Listening to Russia: Danish spooks building 85m tower on Baltic island to spy on comms
The now-defunct intelligence facility on the island of Bornholm was part of NATO’s Cold War effort to intercept Soviet radio communications. The island is located south of Sweden and not far from Poland, a former member of the Warsaw Pact bloc, which previously placed it right in the heart of NATO’s communist adversary.
Now, the Danish Defense Intelligence Service (FE) is set to build a replacement in another part of Bornholm. An 85-meter-high tower is currently being built in the village of Østermarie, with a separate building for personnel and equipment set to be constructed next to it, the daily Politiken reported.
Residents of the village protested against the development and suggested several alternative options, including reopening a listening post at the original site in the village of Dueodde. Its white tower has since been rebuilt into a Cold War and espionage museum, but the owners said they would not object to hosting an FE installation again. The service rejected the offers, however, saying the location they chose was better suited for the purpose.
The strategic placement of Bornholm is no longer such an asset, considering that Poland and three Baltic states – Latvia, Lithuania and Estonia – are now part of the same military bloc as Denmark, defense analyst Johannes Riber Nordby told the newspaper. But he believes it may give FE some advantage in monitoring the Baltic Sea and Russian ships in it. FE chief Lars Findsen said the new post will strengthen his agency’s “ability to report Russia’s intentions towards Denmark, including about Russia’s military ambitions in the Danish neighborhood,” but refrained from going into details.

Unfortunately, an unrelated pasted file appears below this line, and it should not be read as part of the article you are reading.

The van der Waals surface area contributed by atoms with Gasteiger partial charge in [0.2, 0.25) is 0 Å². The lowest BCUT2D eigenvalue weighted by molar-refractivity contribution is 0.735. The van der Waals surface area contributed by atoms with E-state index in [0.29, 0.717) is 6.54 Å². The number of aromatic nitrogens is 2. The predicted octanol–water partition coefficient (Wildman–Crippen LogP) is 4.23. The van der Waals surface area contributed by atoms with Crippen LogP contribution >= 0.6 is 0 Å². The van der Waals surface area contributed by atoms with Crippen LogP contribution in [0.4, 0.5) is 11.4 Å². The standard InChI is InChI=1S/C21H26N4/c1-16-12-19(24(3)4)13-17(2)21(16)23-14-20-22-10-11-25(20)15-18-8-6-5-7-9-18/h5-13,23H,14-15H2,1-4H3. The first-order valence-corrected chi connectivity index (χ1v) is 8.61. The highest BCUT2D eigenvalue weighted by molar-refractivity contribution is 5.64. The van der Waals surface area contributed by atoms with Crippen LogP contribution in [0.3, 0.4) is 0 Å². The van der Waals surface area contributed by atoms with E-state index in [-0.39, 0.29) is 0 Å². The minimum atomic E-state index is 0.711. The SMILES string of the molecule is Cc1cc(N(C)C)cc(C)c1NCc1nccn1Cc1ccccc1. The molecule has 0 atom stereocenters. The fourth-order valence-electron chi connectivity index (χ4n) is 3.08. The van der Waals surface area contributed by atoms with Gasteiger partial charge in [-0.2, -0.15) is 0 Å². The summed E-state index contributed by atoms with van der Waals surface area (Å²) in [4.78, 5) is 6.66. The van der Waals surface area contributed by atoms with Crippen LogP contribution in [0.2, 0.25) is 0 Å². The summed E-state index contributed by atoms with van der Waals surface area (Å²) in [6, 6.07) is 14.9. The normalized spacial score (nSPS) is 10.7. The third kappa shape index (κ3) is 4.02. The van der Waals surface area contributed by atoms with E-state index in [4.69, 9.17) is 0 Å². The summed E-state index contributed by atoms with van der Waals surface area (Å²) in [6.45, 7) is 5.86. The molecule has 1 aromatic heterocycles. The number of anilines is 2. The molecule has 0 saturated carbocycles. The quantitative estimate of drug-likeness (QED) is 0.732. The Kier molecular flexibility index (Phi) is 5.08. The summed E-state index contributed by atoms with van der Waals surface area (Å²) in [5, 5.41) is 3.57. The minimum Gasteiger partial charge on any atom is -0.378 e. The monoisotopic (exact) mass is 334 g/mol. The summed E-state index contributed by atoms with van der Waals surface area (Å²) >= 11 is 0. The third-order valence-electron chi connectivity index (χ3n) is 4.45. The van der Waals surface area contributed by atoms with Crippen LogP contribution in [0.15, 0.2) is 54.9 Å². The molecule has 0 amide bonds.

The NATO signal intelligence operation on Bornholm was launched in 1948, with the Dueodde site opened in 1961. The 70-meter-high white tower, hosting a radar station and other electronic equipment, was built in 1986. The facility was shut down in 2012 as the Danish military was cutting operational costs.
Ironically, the decision was taken just after the post got a $320,000 upgrade, but the Danish spy chief insists it was the right decision at the time. However, NATO’s appeals to allies for higher defense spending have been receiving more attention since 2014, when a political crisis in Ukraine led to an armed coup, civil war in the east of the country, and the subsequent Crimean vote to rejoin Russia, which it had been part of before 1954.
NATO branded the development an annexation by force, and has since used the perceived Russian threat to whip up support for more funding. Denmark, one of the 12 original NATO-founding countries, last month announced plans to boost its military budget by 20 percent by 2023, citing Moscow’s military presence in the Baltic Sea. The boost will bring the country’s spending to 1.3 percent of GDP, which will still be lower than the 2-percent benchmark required by NATO.